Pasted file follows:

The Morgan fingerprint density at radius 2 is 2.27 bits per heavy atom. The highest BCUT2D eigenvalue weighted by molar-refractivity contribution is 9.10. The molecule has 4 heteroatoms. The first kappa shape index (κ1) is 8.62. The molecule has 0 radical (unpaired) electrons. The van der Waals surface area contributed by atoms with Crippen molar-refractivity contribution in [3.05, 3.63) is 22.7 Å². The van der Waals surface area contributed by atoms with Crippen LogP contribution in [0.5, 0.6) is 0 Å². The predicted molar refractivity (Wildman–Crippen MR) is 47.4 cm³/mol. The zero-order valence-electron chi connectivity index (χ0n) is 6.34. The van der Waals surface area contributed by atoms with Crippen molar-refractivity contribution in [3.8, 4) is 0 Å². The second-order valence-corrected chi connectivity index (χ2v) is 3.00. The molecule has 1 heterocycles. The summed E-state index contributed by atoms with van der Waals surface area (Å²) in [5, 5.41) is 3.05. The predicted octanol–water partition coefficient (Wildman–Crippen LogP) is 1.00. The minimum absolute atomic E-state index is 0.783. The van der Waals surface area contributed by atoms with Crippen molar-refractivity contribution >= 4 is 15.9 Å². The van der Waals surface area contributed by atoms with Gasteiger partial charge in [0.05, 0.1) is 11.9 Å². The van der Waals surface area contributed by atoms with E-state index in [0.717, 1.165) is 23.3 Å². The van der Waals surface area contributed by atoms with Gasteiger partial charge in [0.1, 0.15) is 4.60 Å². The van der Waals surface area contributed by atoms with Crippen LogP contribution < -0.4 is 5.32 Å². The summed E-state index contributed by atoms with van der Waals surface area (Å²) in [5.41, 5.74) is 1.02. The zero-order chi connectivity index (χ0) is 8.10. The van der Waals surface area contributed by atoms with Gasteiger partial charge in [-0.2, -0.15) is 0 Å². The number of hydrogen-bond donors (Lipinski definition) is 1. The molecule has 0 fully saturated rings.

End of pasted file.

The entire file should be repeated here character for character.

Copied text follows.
The Morgan fingerprint density at radius 2 is 2.27 bits per heavy atom. The highest BCUT2D eigenvalue weighted by molar-refractivity contribution is 9.10. The molecule has 4 heteroatoms. The first kappa shape index (κ1) is 8.62. The molecule has 0 radical (unpaired) electrons. The van der Waals surface area contributed by atoms with Crippen molar-refractivity contribution in [3.05, 3.63) is 22.7 Å². The van der Waals surface area contributed by atoms with Crippen LogP contribution in [0.5, 0.6) is 0 Å². The predicted molar refractivity (Wildman–Crippen MR) is 47.4 cm³/mol. The zero-order valence-electron chi connectivity index (χ0n) is 6.34. The van der Waals surface area contributed by atoms with Crippen molar-refractivity contribution in [3.8, 4) is 0 Å². The second-order valence-corrected chi connectivity index (χ2v) is 3.00. The molecule has 1 heterocycles. The summed E-state index contributed by atoms with van der Waals surface area (Å²) in [5, 5.41) is 3.05. The predicted octanol–water partition coefficient (Wildman–Crippen LogP) is 1.00. The minimum absolute atomic E-state index is 0.783. The van der Waals surface area contributed by atoms with Crippen molar-refractivity contribution >= 4 is 15.9 Å². The van der Waals surface area contributed by atoms with Gasteiger partial charge in [0.05, 0.1) is 11.9 Å². The van der Waals surface area contributed by atoms with E-state index in [0.717, 1.165) is 23.3 Å². The van der Waals surface area contributed by atoms with Gasteiger partial charge in [0.1, 0.15) is 4.60 Å². The van der Waals surface area contributed by atoms with Crippen LogP contribution < -0.4 is 5.32 Å². The summed E-state index contributed by atoms with van der Waals surface area (Å²) in [5.41, 5.74) is 1.02. The zero-order chi connectivity index (χ0) is 8.10. The van der Waals surface area contributed by atoms with Gasteiger partial charge in [-0.2, -0.15) is 0 Å². The number of hydrogen-bond donors (Lipinski definition) is 1. The molecule has 0 fully saturated rings.